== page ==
Updated: November 11, 2012 at 12:00 am
A couple of years ago, Dave Weesner had a big problem. A 1,500-square foot, 2,600-pipe problem.
In short, he had an organ bigger than his house with no place to put it.
“It’s not like you can just put it in your living room,” he said.
After driving hundreds of miles, a moving truck and more than a year spent rebuilding the largest theater organ in Colorado, Weesner’s problems were solved. On Sunday, his instrument had the walls reverberating in the gym at Immanuel Lutheran Church for a Veterans Day celebration. While he played patriotic songs, the crowd clapped and sang along.
The story of the organ began with Joel Kremer, who was an organist at the Paramount Theater in Denver as well as the son of the founder of the A & L Nut and Bolt Companyin Denver, which was sold in the 1990s.
Weesner said the organ was created from parts of several movie theater organs. As silent films gave way to movies with sound, movie theaters sold off their unneeded organs and Kremer was there to buy whatever he could. Eventually, he amassed more than 2,600 pipes and required 1,500 square feet of space to fit.
Weesner and Kremer, organ enthusiasts, became good friends. When Kremer had to move the organ, Weesner was there to assist. Eventually the organ ended up in a barn on Kremer’s property in Kiowa. The organ barn, could fit the organ and about 200 people. Kremer hosted concerts there until he died and Weesner continued the tradition when he purchased the organ from Kremer’s widow. With the property about to be sold a few years ago, Weesner had the daunting task of trying to find a new home for his massive organ.
That was tough project. When Kremer needed a home for the organ, he built a barn. Weesner didn’t have that option. Most churches, he knew, already had their own organs. Small churches couldn’t fit the organ.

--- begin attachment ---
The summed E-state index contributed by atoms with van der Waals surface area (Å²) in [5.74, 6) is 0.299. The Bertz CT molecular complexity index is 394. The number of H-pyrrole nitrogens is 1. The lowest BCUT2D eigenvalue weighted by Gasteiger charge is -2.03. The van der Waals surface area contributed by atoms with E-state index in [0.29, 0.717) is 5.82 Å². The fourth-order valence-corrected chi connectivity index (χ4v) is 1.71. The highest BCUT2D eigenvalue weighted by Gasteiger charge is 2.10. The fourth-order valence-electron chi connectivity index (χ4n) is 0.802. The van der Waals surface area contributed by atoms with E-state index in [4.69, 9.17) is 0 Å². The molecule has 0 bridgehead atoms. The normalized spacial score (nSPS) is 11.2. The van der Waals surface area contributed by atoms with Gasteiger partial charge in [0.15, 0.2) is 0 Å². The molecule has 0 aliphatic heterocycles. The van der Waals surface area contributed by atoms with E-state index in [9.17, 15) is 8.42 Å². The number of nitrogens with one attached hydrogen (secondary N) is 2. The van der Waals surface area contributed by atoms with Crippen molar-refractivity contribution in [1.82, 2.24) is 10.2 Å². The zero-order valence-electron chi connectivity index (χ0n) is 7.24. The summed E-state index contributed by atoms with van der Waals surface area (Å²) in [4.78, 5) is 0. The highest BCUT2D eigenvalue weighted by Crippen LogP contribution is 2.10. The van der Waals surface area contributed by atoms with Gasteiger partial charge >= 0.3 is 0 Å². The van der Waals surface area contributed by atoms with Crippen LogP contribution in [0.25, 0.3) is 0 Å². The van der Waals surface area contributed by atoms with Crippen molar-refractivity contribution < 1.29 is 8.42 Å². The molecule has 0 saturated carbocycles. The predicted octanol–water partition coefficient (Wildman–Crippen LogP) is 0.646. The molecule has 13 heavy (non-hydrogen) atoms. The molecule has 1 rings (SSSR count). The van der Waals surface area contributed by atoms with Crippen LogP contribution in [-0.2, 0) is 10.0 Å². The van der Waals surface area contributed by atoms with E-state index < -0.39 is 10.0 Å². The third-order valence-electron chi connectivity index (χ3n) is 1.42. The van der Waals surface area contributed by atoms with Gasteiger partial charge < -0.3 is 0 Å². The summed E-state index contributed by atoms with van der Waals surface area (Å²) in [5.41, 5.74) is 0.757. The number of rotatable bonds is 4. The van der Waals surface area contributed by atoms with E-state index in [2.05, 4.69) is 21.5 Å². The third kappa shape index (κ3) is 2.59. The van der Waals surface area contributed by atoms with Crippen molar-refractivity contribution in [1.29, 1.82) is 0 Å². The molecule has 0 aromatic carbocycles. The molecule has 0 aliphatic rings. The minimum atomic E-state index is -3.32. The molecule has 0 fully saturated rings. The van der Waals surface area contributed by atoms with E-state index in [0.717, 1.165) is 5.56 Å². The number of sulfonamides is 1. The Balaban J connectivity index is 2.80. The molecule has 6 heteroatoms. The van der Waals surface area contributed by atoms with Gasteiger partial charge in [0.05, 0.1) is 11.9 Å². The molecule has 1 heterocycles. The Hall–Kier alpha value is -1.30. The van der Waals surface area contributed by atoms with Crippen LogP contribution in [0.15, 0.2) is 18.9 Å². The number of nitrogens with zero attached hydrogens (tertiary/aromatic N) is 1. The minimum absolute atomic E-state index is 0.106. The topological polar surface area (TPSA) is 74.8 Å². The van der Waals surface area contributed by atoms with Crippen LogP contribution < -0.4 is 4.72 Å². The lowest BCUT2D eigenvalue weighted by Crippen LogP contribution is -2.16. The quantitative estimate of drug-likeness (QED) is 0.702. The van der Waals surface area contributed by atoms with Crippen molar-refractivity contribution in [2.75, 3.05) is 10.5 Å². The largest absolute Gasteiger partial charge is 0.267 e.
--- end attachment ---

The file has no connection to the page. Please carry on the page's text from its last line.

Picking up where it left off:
Eventually, he contacted friends at Immanuel Lutheran Church. While they already had a pipe organ in their sanctuary, they welcomed the theater organ into the gymnasium of their former school. They’re hoping to host monthly organ concerts.
“Our focus is to be a community church and to give back to the community as much as we can,” said Rev. Dennis Lucero, senior pastor. “This came together as a marriage of sorts.”
With a location at the church, Weesner started the daunting task of moving the organ. The pipes and other parts took five trips in a 24-foot trailer. The guts of the organ nearly filled the school gymnasium and it took Weesner more than a year to install every pipe and wire.
Along with the traditional organ, he’s also installed a computer system which can record and then replay anything played on the organ.
On Sunday, for the first time, he and the church teamed up for a community concert. They invited local veterans to the gym and played patriotic songs with Weesner at the keys. About 150 people came. At the end of the concert, he played the song of each branch of the military while those veterans stood The crowd cheered, clapped and sang along.
After the concert, Weesner was delighted by the crowd and the sound of the organ which could make even the furthest corners of the gym reverberate with its bass. The gym is about three times the size of the old organ barn and finally, Weesner said, it’s been given the room it needs to let its sounds loose.
Contact Maria St. Louis-Sanchez: 636-0274
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